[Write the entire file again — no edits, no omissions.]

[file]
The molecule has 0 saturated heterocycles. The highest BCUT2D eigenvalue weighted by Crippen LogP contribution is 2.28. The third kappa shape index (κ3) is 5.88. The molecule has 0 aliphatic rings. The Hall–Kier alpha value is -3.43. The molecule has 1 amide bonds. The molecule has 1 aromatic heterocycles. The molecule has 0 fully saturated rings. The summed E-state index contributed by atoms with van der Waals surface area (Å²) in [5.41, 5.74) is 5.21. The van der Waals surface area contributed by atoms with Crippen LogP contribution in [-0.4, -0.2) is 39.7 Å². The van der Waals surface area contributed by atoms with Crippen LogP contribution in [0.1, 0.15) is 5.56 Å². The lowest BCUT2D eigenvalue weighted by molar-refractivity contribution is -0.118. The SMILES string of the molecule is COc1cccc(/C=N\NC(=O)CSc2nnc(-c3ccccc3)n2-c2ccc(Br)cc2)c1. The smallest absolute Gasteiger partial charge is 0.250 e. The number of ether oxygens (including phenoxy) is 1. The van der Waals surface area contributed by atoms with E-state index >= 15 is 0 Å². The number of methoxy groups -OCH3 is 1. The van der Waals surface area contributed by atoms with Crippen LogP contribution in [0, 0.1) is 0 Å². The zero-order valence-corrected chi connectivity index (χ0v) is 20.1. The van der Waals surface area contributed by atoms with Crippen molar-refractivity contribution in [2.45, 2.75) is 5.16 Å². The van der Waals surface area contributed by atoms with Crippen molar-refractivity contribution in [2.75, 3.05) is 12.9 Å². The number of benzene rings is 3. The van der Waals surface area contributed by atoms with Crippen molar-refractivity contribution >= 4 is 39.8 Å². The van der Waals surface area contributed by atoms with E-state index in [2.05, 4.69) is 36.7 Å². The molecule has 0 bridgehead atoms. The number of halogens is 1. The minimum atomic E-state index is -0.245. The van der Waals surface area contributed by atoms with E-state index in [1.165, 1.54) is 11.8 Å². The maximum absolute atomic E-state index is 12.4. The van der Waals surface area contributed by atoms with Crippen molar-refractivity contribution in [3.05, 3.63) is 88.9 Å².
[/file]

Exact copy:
The molecule has 0 saturated heterocycles. The highest BCUT2D eigenvalue weighted by Crippen LogP contribution is 2.28. The third kappa shape index (κ3) is 5.88. The molecule has 0 aliphatic rings. The Hall–Kier alpha value is -3.43. The molecule has 1 amide bonds. The molecule has 1 aromatic heterocycles. The molecule has 0 fully saturated rings. The summed E-state index contributed by atoms with van der Waals surface area (Å²) in [5.41, 5.74) is 5.21. The van der Waals surface area contributed by atoms with Crippen LogP contribution in [-0.4, -0.2) is 39.7 Å². The van der Waals surface area contributed by atoms with Crippen LogP contribution in [0.1, 0.15) is 5.56 Å². The lowest BCUT2D eigenvalue weighted by molar-refractivity contribution is -0.118. The SMILES string of the molecule is COc1cccc(/C=N\NC(=O)CSc2nnc(-c3ccccc3)n2-c2ccc(Br)cc2)c1. The smallest absolute Gasteiger partial charge is 0.250 e. The number of ether oxygens (including phenoxy) is 1. The van der Waals surface area contributed by atoms with E-state index >= 15 is 0 Å². The number of methoxy groups -OCH3 is 1. The van der Waals surface area contributed by atoms with Crippen LogP contribution in [0, 0.1) is 0 Å². The zero-order valence-corrected chi connectivity index (χ0v) is 20.1. The van der Waals surface area contributed by atoms with Crippen molar-refractivity contribution in [2.45, 2.75) is 5.16 Å². The van der Waals surface area contributed by atoms with Crippen molar-refractivity contribution in [2.75, 3.05) is 12.9 Å². The number of benzene rings is 3. The van der Waals surface area contributed by atoms with Crippen molar-refractivity contribution >= 4 is 39.8 Å². The van der Waals surface area contributed by atoms with E-state index in [2.05, 4.69) is 36.7 Å². The molecule has 0 bridgehead atoms. The number of halogens is 1. The minimum atomic E-state index is -0.245. The van der Waals surface area contributed by atoms with E-state index in [1.165, 1.54) is 11.8 Å². The maximum absolute atomic E-state index is 12.4. The van der Waals surface area contributed by atoms with Crippen molar-refractivity contribution in [3.05, 3.63) is 88.9 Å².